Corte Sant'Alda Valpolicella Superiore Ripasso Campi Magri 2007
Other Red Wine from Veneto, Italy
30% Corvina, 30% Rondinella, 25% Corvina Grossa, 10% Molinara.
The Valpolicella Superiore Ripasso has a deep ruby red almost violet color. On the nose, the wine emits aromas of blackberries, stewed figs, spice and herbs with a nicely concentrated palate and a lovely expansive finish.
Wine Spectator - "The 2007 Valpolicella Superiore Campi Magri offers up sweet scents of dark cherries, tobacco, dried herbs, licorice and leather. The Campi Magri relies more on elegance and restraint rather than sheer power to make its case, which it does convincingly. This delicate, polished Valpolicella is best enjoyed while the fruit retains its vibrancy. Anticipated maturity: 2011-2015."
Corte Sant'Alda Winery
Since 1986 the dynamic Marinella Camerani has been revitalizing her family estate, located in the foothills of the Lessini Mountains, north east of Verona, with dedication and passion. She has tirelessly worked along with her family, rediscovering abandoned techniques, to produce wines that are authentic to and reflective of the territory of Mezzane. Recently Marinella Camerani replanted some of her vineyards in Albarello to further improve the quality of the wines. She has been a part of the National Organic Program (NOP) for over 10 years, and been practicing biodynamics since 2002, working with the Demeter society for certification. To that end, she purchased twin, rare breed Alpine cows to habitate the estate. In recognition of her work, Gambero Rosso has just announced that is will honor Marinella with the Grower of the Year award. View all Corte Sant'Alda Wines
About VenetoView a map of Veneto wineries (vey-NEH-toe)
Notable FactsThe wine of Soave is most common white wine made here. Occasionally you can find an exceptional Soave, but for the most part the wine is easy-drinking and refreshingly pleasant. For the reds, the most popular are Amarone and Valpolicella – both made primarily from the good structured Corvina grape. While Amarone is always made in the recioto method (drying out the grapes to intensify the flavor), Valpolicella has a few different levels. Amarone is made from very ripe grapes, which are then dried and then pressed, producing an opulent, concentrated, full-bodied wine that has a distinctive and powerful taste that stays with you. Not for the lighter fare meal, this wine is almost port-like and delicious with cheese and/or dessert. Valpolicella can also be made in the recioto method, but it's more often found in a dry style – the wine goes up in rank, from Valpolicella to Valpolicella Classico to Valpolicella Classico Superiore. And finally, the bubbly of Veneto – Prosecco. Made from the same-named grape, Prosecco is less fizzy than Champagne and occasionally has a slight sweetness. It's absolutely delicious as a value aperitif.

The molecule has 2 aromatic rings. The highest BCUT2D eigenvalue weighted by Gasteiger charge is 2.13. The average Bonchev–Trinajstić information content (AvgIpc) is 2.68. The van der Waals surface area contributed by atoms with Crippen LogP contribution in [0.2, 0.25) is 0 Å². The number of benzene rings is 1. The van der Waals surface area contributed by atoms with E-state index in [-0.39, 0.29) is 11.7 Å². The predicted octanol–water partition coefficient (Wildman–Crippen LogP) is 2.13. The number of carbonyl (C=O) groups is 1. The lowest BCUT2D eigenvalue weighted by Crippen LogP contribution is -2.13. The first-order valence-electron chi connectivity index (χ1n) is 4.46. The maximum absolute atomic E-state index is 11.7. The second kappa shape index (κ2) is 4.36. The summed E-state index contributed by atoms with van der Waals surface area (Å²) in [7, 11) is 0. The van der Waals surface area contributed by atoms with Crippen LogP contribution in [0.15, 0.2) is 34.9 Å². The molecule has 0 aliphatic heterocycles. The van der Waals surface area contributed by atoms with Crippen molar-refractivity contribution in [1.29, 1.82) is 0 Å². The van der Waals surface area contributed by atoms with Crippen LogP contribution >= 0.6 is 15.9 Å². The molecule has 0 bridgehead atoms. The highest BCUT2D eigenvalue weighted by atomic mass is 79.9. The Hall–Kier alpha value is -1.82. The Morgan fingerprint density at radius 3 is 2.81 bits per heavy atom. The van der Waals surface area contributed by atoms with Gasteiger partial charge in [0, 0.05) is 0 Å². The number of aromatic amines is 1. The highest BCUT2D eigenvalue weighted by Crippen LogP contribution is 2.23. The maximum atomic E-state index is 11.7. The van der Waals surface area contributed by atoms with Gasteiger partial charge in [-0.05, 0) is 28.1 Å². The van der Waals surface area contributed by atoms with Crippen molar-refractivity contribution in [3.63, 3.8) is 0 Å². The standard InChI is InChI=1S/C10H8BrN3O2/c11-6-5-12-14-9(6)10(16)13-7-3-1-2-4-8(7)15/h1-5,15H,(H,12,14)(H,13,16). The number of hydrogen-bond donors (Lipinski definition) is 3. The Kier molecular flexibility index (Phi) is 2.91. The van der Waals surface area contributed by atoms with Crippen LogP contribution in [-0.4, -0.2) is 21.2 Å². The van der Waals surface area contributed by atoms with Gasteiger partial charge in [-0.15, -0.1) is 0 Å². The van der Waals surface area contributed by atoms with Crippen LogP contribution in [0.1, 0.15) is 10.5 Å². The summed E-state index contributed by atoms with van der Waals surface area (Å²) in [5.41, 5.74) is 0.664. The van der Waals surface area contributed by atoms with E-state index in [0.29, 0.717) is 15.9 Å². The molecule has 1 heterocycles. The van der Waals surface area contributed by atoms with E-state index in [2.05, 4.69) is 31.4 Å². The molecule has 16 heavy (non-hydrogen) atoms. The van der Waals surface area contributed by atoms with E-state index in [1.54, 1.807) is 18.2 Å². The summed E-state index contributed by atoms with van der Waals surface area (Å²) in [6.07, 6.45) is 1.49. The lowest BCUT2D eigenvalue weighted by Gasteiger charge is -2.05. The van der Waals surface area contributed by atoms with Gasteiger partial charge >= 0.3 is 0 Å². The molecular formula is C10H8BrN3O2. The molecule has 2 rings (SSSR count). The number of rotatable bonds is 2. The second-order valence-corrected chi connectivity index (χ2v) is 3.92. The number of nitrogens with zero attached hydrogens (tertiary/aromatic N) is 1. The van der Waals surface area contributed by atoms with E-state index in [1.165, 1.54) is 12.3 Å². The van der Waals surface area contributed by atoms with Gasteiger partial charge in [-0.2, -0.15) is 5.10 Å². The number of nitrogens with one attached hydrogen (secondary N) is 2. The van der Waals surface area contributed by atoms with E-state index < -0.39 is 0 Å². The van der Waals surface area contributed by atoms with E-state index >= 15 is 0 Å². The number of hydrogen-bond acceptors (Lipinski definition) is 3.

A little ditty about Italy...This country has about as many wines as its had governments. With 20 different regions, hundreds of DOCs and even more indigenous varieties, the amount of wine made in Italy is mind-boggling. Most of the juice, however, remains in the country for thirsty Italians. Wine is food in Italy and its rare that a meal is consumed without a glass of vino. That said, it's not common to find many folks drinking wine without food either. In turn, it's a match, and a mighty good one at that. In fact, it's safe to say that Italian wine is a foodie wine – one that goes on the table for a myraid of meals.
For regions, the most popular are Tuscany (home of Chianti), Piedmont and the Tre-Venezie, which includes Veneto, Trentino Alto-Adige and Friuli. Other communes of note are in Southern Italy, and a few good wines are made elsewhere in the country. The islands of Sardinia and Sicily are members of the Italian winemaking community as well.
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Alcohol By Volume GuideMost wine ranges from 10-16% alcohol by volume. Some varietals tend to have higher (for example Zinfandel and Cabernet Sauvignon) or lower alcohol levels (Pinot Noir and many white varietals), but there is always some variation from producer to producer. Some wine falls outside of this range, for instance Port weighs in closer to 20%, while Muscat and Riesling are usually a bit below 10%.
Wine Style Guide
Light & Fruity
- Red wines that are more fruit-forward and lighter in tannin and body.
Smooth & Supple
- Medium bodied reds that go down easy, with smooth tannins and supple fruit.
Earthy & Spicy
- Wines where earthy and/or spicy dominate the flavors – typically medium to full body.
Big & Bold
- Full bodied wines that have concentrated fruit and are higher in alcohol and/or tannins. Some need age.